This may be the most important national historic trail sign in the family of standard signs. These are exclusive signs used only on roads that are well documented as having been the original historic route alignment of the trail. When this sign is posted on a road, it is telling the general public that they are on and following the historic trail route. These may be the last remains of the historic trail within a public right of way. As such, they may be rare and special even as they remain unknown to most people. These signs may, more than any other simple act, bring a trail’s past and history out of obscurity and immediately into the public awareness and knowledge.
When the historic road deviates from existing roads, it is always a bit tricky in how to use an Original Route sign. We want to convey that this is a true and accurate condition. There will always be a question as to how close an existing road needs to be to the Original Route to sign it as such. Please follow these guidelines.
- The historic road is near enough to the existing road that one can see it or know where it is.
- The historic route cannot deviate far enough away that one loses a sense of where it exists.
- Original Route signs cannot be loosely construed as a general corridor, which would be more appropriate for scenic byways, auto tour routes, or local tour routes.
- Original Route indicates to the public that the road they are on is in fact the original route (or in very near proximity), a specific and accurate condition.
If the historic route alignment has deviated so far from the modern road that its location is no longer discernable by a traveler, use the Original Route END and BEGIN signs.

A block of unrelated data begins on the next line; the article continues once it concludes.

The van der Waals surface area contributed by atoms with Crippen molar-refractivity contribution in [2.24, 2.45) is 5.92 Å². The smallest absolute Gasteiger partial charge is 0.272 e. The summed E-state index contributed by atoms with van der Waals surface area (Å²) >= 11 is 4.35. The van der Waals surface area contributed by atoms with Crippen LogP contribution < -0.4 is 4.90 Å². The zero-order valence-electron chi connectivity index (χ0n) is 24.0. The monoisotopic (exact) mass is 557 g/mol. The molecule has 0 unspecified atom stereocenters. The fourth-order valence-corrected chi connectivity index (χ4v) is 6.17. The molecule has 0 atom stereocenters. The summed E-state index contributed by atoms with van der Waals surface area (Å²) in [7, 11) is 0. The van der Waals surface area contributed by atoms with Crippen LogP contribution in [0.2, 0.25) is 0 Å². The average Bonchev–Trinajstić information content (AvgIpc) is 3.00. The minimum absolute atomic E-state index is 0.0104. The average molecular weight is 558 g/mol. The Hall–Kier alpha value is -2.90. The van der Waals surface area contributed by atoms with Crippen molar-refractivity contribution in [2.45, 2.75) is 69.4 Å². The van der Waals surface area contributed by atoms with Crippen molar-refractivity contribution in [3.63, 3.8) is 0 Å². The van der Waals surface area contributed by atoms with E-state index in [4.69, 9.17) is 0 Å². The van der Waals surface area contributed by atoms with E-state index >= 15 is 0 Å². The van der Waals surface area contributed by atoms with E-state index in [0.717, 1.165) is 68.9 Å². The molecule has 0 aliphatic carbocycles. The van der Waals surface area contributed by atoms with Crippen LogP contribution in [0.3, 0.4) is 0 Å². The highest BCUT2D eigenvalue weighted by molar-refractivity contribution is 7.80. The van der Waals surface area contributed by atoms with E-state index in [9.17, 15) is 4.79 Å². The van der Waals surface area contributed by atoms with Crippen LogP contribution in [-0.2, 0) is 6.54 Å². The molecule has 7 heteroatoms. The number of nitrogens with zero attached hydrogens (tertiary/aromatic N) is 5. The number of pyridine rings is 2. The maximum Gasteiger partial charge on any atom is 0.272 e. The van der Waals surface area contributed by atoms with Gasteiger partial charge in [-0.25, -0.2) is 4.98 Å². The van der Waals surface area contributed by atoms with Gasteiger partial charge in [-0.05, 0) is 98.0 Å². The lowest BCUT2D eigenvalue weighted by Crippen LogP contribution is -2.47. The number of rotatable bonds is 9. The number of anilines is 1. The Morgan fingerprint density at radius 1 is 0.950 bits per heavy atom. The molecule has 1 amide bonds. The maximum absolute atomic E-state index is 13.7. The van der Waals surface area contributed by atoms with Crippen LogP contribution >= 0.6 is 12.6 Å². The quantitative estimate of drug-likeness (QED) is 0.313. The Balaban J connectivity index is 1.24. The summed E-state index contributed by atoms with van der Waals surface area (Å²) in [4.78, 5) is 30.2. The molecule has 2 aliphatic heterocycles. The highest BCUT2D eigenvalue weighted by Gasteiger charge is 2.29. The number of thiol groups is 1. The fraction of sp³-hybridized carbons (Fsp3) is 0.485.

Sometimes a modern road may be well documented as the historic route alignment; however, today it exists as an interstate highway or multilane high speed highway. Because Original Route signing is a primary instrument in not only raising public awareness of the location of the historic trail, but also in allowing for a vicarious experience of the past by following the trail, it is not appropriate to use this sign where the road character has become far removed from its historic condition. An example would be an interstate highway through an urban area.
Discretion should be used, however, even in the case of an interstate highway. For example a highway through a relatively unchanged landscape that still evokes a sense of the historic period of trail use may warrant the use of Original Route signs.
Conversely, a historic trail route that has survived as a public road and is still used today may have had some level of change done to it — but not as drastic as a change to an interstate highway.
Roads are often regraded and flattened, widened, or straightened to meet modern road safety standards. Sometimes portions of a road will be realigned and the historic original route may be abandoned completely as a drivable road; or the realignment may be minor enough that the road is still drivable and stays within the public right of way. Due to all the ways that roads have been changed, we accommodate for minor deviation.
These signs are unique in fulfilling the intent of the National Trails System Act of 1968 (which established the National Trail System) in allowing the public to vicariously experience the past by being on and following the authentic historic trail. It is therefore imperative that the historical documentation be accurate before the use of this sign is considered ~ documentation is required.